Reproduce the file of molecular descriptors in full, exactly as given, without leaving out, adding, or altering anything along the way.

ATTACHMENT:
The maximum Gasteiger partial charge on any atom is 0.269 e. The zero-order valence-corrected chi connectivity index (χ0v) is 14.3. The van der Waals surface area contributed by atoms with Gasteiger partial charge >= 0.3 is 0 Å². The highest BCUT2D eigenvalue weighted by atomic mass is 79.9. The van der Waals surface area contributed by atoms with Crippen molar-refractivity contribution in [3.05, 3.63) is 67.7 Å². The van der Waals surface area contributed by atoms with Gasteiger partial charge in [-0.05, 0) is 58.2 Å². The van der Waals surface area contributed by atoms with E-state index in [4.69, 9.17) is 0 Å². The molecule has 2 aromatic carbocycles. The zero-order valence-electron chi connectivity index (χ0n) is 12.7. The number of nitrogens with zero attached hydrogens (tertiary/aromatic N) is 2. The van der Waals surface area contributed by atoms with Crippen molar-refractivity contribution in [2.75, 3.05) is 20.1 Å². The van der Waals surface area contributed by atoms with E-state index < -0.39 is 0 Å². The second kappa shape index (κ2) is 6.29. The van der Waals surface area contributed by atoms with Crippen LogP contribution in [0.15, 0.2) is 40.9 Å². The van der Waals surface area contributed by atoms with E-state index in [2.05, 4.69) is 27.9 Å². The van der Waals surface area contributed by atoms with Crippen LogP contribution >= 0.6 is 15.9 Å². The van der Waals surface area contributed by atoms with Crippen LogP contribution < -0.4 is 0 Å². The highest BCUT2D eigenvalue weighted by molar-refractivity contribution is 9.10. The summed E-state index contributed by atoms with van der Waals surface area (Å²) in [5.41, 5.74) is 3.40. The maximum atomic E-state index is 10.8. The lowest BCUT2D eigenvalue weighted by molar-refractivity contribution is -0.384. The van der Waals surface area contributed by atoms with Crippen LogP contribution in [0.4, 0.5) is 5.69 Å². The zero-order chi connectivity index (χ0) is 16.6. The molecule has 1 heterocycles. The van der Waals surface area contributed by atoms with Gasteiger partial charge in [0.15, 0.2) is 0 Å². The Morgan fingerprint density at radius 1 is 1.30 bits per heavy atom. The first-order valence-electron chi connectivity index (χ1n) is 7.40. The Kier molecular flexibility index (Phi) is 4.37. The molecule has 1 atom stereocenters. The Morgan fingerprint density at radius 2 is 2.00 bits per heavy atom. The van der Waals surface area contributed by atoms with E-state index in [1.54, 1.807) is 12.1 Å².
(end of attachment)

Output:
The maximum Gasteiger partial charge on any atom is 0.269 e. The zero-order valence-corrected chi connectivity index (χ0v) is 14.3. The van der Waals surface area contributed by atoms with Gasteiger partial charge >= 0.3 is 0 Å². The highest BCUT2D eigenvalue weighted by atomic mass is 79.9. The van der Waals surface area contributed by atoms with Crippen molar-refractivity contribution in [3.05, 3.63) is 67.7 Å². The van der Waals surface area contributed by atoms with Gasteiger partial charge in [-0.05, 0) is 58.2 Å². The van der Waals surface area contributed by atoms with E-state index in [4.69, 9.17) is 0 Å². The molecule has 2 aromatic carbocycles. The zero-order valence-electron chi connectivity index (χ0n) is 12.7. The number of nitrogens with zero attached hydrogens (tertiary/aromatic N) is 2. The van der Waals surface area contributed by atoms with Crippen molar-refractivity contribution in [2.75, 3.05) is 20.1 Å². The van der Waals surface area contributed by atoms with E-state index < -0.39 is 0 Å². The second kappa shape index (κ2) is 6.29. The van der Waals surface area contributed by atoms with Crippen LogP contribution in [0.15, 0.2) is 40.9 Å². The van der Waals surface area contributed by atoms with E-state index in [2.05, 4.69) is 27.9 Å². The van der Waals surface area contributed by atoms with Crippen LogP contribution >= 0.6 is 15.9 Å². The van der Waals surface area contributed by atoms with Crippen LogP contribution < -0.4 is 0 Å². The highest BCUT2D eigenvalue weighted by molar-refractivity contribution is 9.10. The summed E-state index contributed by atoms with van der Waals surface area (Å²) in [5.41, 5.74) is 3.40. The maximum atomic E-state index is 10.8. The lowest BCUT2D eigenvalue weighted by molar-refractivity contribution is -0.384. The van der Waals surface area contributed by atoms with Crippen LogP contribution in [0.4, 0.5) is 5.69 Å². The zero-order chi connectivity index (χ0) is 16.6. The molecule has 1 heterocycles. The van der Waals surface area contributed by atoms with Gasteiger partial charge in [0.15, 0.2) is 0 Å². The Morgan fingerprint density at radius 1 is 1.30 bits per heavy atom. The first-order valence-electron chi connectivity index (χ1n) is 7.40. The Kier molecular flexibility index (Phi) is 4.37. The molecule has 1 atom stereocenters. The Morgan fingerprint density at radius 2 is 2.00 bits per heavy atom. The van der Waals surface area contributed by atoms with E-state index in [1.54, 1.807) is 12.1 Å².